Cargill Foundation is sinking $4.16 million into Minneapolis schools and its nonprofit partner for technical, college and career readiness, and food-service efforts, the district and AchieveMpls announced Monday.
Most of the money will be structured as a three-year grant, but the food service money will be a one-time donation.
The grant provides $1.64 million for expanding science technology, engineering and math, or STEM, programs; $1.3 million for the district’s college-readiness program aimed at low-income middle and high school students; and $940,000 to Achieve for the college and career centers it operates in district high schools. The food-service grant is for $270,000.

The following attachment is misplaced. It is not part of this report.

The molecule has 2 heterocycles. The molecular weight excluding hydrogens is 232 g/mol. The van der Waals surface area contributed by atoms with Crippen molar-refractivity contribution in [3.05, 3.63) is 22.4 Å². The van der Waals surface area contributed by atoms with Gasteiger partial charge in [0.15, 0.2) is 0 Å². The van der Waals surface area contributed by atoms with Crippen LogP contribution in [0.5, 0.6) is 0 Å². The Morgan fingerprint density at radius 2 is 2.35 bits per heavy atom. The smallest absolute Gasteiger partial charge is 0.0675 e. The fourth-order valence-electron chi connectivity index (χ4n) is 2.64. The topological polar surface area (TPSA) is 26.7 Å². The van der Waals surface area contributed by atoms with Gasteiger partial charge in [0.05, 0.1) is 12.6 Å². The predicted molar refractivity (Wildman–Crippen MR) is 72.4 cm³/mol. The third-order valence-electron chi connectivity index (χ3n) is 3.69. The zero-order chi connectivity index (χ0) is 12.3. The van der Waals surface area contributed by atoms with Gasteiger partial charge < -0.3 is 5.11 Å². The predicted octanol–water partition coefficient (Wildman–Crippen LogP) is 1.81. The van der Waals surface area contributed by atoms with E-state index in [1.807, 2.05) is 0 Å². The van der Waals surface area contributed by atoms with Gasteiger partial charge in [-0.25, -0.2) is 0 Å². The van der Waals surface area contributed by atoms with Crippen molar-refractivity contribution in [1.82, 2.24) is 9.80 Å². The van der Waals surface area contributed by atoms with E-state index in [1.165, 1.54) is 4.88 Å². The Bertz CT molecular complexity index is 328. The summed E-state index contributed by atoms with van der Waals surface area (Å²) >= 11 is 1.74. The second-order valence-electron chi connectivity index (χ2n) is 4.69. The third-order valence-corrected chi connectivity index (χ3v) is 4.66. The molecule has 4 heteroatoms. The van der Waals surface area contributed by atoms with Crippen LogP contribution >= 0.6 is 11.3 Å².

The college and career money and the college-readiness money are continuation grants, but the STEM money represents a $600,000 expansion of Cargill’s funding for that area, according to Kristi Pearson, development director for Achieve. “STEM is of real interest to Cargill,” she said.
The food service money is helping to pay for changes in the district Nutrition Center as it switches operations to serve fresher, less-processed food. It will pay for a batch chiller-cook tank and a large walk-in cooler.
According to Achieve, Cargill Foundation has given $12 million for district programs in the past 10 years, making it the district's largest corporate funder.